Four’s company, five’s even better

After the publication of the Oxera competition report and last week’s
stakeholder meeting, it’s clear that this particular conundrum is one that will
vex regulators at the FRC, Big Four partners and government ministers for some

The gist of the report is that more audit competition needs to be produced,
because just having four firms servicing the needs of the FTSE 350 is not

It would be dangerous, however, to enter the next phase of working out what
to do with the assumption that the barriers for entry to a ‘Big Five’ club are
impossible to overcome. With that in mind, it’s worth taking the time to gently
challenge some of the ideas doing the rounds that might just reinforce that kind
of approach.

Firstly there’s the idea that four is enough, though five would be better as
long as it’s not at the expense of audit quality. Four firms could only be
argued to be just enough, because if a single firm collapses audit would be
thrown into crisis. And why should five threaten the quality of audit? A fifth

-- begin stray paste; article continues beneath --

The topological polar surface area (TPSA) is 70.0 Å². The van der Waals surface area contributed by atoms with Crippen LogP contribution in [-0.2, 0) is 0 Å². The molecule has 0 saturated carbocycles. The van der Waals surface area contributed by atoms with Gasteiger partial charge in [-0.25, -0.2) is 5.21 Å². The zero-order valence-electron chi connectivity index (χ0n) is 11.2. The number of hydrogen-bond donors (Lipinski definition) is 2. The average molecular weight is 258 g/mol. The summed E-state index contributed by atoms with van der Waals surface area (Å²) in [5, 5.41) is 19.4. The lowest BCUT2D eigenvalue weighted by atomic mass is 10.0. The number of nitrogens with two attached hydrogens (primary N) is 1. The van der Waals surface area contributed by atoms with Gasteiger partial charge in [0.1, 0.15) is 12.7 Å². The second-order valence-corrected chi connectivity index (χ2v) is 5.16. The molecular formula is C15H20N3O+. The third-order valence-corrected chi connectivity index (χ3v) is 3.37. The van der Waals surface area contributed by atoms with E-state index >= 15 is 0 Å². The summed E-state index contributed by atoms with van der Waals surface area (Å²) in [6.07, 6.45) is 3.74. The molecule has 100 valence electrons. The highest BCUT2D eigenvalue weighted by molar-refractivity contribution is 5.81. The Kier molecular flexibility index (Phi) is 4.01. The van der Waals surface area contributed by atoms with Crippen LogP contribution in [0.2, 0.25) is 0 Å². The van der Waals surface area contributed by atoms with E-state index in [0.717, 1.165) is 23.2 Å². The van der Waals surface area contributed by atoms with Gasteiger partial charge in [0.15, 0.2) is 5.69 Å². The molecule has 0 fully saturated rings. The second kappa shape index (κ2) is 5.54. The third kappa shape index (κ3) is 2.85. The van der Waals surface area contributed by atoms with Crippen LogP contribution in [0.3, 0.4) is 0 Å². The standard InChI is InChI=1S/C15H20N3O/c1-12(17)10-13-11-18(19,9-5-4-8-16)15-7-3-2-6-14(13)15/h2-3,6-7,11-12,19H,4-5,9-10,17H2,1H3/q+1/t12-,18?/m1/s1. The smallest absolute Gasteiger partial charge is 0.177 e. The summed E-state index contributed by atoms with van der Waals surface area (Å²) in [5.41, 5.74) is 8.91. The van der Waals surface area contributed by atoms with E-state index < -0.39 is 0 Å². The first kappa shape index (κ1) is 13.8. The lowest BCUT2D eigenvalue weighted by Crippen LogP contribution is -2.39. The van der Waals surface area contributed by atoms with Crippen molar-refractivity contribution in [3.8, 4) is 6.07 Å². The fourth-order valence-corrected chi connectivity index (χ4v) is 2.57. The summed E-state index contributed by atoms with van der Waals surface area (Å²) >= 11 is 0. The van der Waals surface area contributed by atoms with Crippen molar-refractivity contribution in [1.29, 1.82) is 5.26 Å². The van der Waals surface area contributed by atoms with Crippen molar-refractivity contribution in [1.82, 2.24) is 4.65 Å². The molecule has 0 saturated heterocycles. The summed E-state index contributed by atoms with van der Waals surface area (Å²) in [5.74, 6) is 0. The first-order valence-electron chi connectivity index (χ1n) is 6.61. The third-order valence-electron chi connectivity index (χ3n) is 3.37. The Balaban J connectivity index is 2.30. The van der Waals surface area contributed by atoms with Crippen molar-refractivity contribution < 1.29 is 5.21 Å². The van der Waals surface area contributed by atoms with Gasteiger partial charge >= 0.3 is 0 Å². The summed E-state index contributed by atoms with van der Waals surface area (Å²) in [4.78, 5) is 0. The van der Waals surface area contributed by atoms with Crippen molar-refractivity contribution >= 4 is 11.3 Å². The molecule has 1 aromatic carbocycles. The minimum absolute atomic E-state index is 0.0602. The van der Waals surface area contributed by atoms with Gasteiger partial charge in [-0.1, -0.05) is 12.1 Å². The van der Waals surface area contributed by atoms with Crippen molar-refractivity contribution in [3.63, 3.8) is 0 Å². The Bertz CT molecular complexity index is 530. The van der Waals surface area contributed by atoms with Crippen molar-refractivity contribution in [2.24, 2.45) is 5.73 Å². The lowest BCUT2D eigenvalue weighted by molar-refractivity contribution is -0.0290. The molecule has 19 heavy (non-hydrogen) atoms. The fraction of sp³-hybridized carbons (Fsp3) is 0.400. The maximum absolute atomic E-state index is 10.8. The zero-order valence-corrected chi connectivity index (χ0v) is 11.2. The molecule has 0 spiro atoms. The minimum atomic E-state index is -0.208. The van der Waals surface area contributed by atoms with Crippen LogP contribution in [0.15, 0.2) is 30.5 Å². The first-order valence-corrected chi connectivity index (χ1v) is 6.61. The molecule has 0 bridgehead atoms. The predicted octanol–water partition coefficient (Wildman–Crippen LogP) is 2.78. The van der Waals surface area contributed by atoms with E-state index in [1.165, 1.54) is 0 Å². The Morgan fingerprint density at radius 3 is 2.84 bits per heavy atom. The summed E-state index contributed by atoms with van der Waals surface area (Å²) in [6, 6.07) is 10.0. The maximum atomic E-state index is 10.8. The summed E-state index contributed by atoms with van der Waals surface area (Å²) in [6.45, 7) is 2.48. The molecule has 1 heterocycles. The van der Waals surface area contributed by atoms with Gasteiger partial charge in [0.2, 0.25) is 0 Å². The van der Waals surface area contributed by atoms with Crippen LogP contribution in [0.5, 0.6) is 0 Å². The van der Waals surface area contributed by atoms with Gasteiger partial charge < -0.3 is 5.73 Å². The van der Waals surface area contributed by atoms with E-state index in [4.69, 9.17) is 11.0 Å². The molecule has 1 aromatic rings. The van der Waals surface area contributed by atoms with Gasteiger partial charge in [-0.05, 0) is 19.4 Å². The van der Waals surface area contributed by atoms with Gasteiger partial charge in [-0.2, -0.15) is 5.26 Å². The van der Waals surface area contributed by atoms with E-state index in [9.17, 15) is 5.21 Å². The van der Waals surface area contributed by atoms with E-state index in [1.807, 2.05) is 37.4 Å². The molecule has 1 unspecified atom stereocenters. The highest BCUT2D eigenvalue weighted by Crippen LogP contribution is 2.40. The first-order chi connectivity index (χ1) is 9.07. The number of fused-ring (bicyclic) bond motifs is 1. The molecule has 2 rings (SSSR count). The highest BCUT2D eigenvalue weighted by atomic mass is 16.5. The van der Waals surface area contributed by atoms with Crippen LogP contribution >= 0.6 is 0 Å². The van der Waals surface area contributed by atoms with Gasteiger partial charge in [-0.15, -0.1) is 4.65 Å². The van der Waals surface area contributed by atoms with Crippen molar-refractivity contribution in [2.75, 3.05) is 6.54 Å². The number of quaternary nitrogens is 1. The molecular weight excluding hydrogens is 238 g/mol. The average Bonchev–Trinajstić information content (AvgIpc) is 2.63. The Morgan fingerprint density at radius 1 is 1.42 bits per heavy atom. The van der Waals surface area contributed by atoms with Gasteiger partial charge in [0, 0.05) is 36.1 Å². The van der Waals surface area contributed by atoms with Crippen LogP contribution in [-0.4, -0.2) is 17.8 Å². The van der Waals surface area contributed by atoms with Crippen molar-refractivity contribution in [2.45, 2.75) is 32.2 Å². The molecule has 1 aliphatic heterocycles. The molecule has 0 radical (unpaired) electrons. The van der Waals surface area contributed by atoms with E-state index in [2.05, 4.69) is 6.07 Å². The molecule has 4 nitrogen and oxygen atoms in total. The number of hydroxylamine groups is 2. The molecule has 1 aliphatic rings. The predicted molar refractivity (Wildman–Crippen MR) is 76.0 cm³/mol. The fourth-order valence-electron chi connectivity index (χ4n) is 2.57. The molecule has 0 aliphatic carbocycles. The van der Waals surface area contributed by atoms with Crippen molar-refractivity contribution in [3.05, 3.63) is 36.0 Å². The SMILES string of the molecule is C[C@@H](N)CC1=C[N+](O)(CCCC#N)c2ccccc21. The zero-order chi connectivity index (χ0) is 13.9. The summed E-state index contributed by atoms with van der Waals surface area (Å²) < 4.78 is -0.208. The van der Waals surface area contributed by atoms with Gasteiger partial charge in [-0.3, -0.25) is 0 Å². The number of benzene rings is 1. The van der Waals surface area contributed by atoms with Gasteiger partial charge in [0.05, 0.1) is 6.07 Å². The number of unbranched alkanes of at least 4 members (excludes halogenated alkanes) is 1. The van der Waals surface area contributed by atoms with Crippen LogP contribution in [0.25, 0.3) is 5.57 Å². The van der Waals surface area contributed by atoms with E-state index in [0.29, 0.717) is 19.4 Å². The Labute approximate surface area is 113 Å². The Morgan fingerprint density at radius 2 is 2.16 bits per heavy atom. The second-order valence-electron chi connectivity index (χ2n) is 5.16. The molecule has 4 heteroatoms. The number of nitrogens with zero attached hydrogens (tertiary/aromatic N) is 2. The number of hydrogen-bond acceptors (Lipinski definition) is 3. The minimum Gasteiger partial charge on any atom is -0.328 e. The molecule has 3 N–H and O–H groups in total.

member of the elite club would not increase the risk to quality if the right
regulatory framework were in place.

Unless, of course, you argue that number five would only come by the growth
of a poorer quality mid-tier firm. The candidates would argue that the issue is
investment in global structure and systems, not the skills of the staff.

And if the investment issues were overcome, then the right kind of quality
would follow.

Investors worry more about the growing possibility of even more protection
for auditors as a means of bringing new entrants to the top flight. That’s
likely to be the real battleground here.

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